In a story ‘Wal-Mart, Gap, Others Agree to Boost Worker Safety in Bangladesh’ published on July 10, 2013, by William Mauldin from Dow Jones, reflects the efforts by Wal-Mart and other leading American retailers to bolster worker safety efforts in Bangladesh, although some people still think that these efforts are “woefully inadequate”
Managers from Wal-Mart Stores Inc., Gap Inc. and other large U.S. retailers on Wednesday announced a deal to boost worker safety in Bangladesh following a deadly factory collapse in April.
The retailers group, known as the Alliance for Bangladesh Worker Safety, said it has raised a $42 million safety fund so far, with some retailers also offering a total of $100 million in loans and “access to capital to assist factory owners they work with in Bangladesh,” according to a statement from the group.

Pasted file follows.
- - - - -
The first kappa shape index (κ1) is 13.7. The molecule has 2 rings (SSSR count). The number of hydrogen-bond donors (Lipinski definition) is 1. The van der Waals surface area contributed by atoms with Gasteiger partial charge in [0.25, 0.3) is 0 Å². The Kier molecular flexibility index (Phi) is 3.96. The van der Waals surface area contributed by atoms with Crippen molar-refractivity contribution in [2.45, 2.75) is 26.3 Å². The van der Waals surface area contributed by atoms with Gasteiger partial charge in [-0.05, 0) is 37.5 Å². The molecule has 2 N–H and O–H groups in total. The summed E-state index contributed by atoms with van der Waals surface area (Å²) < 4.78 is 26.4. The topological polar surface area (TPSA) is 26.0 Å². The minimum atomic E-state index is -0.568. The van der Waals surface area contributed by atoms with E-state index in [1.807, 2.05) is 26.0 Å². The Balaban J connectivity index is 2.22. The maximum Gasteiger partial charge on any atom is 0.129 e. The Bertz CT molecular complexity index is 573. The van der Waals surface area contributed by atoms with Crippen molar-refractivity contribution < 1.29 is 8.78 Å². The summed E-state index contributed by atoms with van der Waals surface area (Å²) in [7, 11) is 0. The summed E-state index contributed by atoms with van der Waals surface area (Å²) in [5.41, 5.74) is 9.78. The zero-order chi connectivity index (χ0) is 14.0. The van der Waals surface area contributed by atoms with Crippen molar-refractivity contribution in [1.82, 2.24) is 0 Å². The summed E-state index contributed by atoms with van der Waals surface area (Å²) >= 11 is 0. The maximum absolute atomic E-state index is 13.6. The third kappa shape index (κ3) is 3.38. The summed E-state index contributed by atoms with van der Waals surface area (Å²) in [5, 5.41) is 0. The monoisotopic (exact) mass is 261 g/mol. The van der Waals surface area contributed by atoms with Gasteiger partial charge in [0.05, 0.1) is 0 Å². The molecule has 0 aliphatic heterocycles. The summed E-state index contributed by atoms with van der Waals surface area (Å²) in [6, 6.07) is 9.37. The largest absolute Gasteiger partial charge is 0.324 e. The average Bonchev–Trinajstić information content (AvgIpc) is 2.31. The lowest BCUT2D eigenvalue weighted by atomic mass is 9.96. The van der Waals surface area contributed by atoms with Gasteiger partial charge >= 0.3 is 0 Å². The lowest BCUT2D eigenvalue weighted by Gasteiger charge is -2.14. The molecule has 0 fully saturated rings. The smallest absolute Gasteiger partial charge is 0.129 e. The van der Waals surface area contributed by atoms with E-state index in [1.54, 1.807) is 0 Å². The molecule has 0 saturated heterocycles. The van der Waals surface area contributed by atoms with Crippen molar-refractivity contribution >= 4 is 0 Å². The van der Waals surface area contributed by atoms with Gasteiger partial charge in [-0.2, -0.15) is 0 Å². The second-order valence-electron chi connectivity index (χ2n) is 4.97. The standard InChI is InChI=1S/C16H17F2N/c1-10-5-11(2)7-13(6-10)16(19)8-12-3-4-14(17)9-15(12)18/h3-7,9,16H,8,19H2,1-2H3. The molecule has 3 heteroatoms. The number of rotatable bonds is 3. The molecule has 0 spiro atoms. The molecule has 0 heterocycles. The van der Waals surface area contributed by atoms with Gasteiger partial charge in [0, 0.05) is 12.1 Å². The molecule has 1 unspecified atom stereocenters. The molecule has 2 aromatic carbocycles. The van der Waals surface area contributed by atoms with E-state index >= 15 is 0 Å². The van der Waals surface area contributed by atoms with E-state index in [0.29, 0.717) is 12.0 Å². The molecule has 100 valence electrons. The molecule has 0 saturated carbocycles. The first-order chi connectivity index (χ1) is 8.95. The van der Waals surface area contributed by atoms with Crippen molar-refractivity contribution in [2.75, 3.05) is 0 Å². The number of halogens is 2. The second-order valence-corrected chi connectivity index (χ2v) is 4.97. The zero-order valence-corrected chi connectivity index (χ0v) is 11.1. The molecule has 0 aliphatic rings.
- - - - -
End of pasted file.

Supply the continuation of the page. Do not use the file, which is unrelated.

The Wall Street Journal reported last month that the U.S. retailers were close to a deal to establish a $50 million, five-year fund.
Some U.S. retailers had come under fire for not joining a group of Western retailers that adopted a legally binding pact to improve worker safety soon after the collapse, which killed more than 1,100 garment workers.
As the deal was announced in Washington, a small group of protesters gathered on the street and handed out leaflets saying the retailers’ pact is “woefully inadequate” and won’t do enough to help workers.
According to this New York Times article, the alliance, formed by 17 major US retailers including Wal-Mart, Gap, Target and Macy’s, came under severe attack from labor rights groups who stated that the plan was ‘less stringent that an accord reached by European companies.’ They described the plan as being “company-developed and company-controlled”.
Click here to access the details of this alliance, and the five-year commitment set in place to improve factory conditions for workers in Bangladesh